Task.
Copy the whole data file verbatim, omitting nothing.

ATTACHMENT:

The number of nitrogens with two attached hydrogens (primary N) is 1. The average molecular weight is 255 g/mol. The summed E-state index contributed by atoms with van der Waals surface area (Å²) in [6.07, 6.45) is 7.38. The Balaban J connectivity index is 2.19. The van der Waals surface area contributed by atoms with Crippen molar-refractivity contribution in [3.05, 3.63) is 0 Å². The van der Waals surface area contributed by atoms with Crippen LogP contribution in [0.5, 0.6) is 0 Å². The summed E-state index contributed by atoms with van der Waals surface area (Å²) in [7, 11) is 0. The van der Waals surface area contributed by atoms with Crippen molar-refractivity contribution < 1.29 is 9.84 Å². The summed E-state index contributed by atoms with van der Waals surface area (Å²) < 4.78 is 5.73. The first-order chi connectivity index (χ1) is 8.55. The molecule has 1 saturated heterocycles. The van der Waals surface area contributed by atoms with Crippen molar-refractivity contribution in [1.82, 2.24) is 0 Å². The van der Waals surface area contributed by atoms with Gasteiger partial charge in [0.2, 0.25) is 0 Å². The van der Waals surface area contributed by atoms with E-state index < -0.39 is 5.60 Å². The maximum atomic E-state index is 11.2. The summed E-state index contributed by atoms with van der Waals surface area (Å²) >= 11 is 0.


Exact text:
The number of nitrogens with two attached hydrogens (primary N) is 1. The average molecular weight is 255 g/mol. The summed E-state index contributed by atoms with van der Waals surface area (Å²) in [6.07, 6.45) is 7.38. The Balaban J connectivity index is 2.19. The van der Waals surface area contributed by atoms with Crippen molar-refractivity contribution in [3.05, 3.63) is 0 Å². The van der Waals surface area contributed by atoms with Crippen LogP contribution in [0.5, 0.6) is 0 Å². The summed E-state index contributed by atoms with van der Waals surface area (Å²) in [7, 11) is 0. The van der Waals surface area contributed by atoms with Crippen molar-refractivity contribution < 1.29 is 9.84 Å². The summed E-state index contributed by atoms with van der Waals surface area (Å²) < 4.78 is 5.73. The first-order chi connectivity index (χ1) is 8.55. The molecule has 1 saturated heterocycles. The van der Waals surface area contributed by atoms with Crippen molar-refractivity contribution in [1.82, 2.24) is 0 Å². The van der Waals surface area contributed by atoms with Gasteiger partial charge in [0.2, 0.25) is 0 Å². The van der Waals surface area contributed by atoms with E-state index < -0.39 is 5.60 Å². The maximum atomic E-state index is 11.2. The summed E-state index contributed by atoms with van der Waals surface area (Å²) >= 11 is 0.